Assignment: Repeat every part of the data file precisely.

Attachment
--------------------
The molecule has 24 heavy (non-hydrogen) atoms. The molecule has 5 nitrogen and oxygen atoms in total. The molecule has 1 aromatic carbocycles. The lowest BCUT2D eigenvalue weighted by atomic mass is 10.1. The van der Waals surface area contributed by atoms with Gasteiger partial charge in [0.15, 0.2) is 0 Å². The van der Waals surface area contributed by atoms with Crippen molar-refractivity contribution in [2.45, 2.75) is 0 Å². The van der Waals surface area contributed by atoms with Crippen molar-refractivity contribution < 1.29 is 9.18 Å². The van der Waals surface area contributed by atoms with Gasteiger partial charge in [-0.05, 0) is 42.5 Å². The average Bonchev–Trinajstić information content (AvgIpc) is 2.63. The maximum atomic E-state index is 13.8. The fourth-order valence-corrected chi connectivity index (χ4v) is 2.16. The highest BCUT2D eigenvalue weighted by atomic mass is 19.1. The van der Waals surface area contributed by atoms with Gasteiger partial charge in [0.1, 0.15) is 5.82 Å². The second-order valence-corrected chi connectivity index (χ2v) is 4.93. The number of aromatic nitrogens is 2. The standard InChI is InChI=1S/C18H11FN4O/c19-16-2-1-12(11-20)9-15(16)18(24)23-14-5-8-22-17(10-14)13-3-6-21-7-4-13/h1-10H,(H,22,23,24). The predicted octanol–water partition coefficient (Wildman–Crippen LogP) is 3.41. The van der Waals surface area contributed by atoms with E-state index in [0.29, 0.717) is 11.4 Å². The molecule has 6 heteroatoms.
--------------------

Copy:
The molecule has 24 heavy (non-hydrogen) atoms. The molecule has 5 nitrogen and oxygen atoms in total. The molecule has 1 aromatic carbocycles. The lowest BCUT2D eigenvalue weighted by atomic mass is 10.1. The van der Waals surface area contributed by atoms with Gasteiger partial charge in [0.15, 0.2) is 0 Å². The van der Waals surface area contributed by atoms with Crippen molar-refractivity contribution in [2.45, 2.75) is 0 Å². The van der Waals surface area contributed by atoms with Crippen molar-refractivity contribution < 1.29 is 9.18 Å². The van der Waals surface area contributed by atoms with Gasteiger partial charge in [-0.05, 0) is 42.5 Å². The average Bonchev–Trinajstić information content (AvgIpc) is 2.63. The maximum atomic E-state index is 13.8. The fourth-order valence-corrected chi connectivity index (χ4v) is 2.16. The highest BCUT2D eigenvalue weighted by atomic mass is 19.1. The van der Waals surface area contributed by atoms with Gasteiger partial charge in [0.1, 0.15) is 5.82 Å². The second-order valence-corrected chi connectivity index (χ2v) is 4.93. The number of aromatic nitrogens is 2. The standard InChI is InChI=1S/C18H11FN4O/c19-16-2-1-12(11-20)9-15(16)18(24)23-14-5-8-22-17(10-14)13-3-6-21-7-4-13/h1-10H,(H,22,23,24). The predicted octanol–water partition coefficient (Wildman–Crippen LogP) is 3.41. The van der Waals surface area contributed by atoms with E-state index in [0.29, 0.717) is 11.4 Å². The molecule has 6 heteroatoms.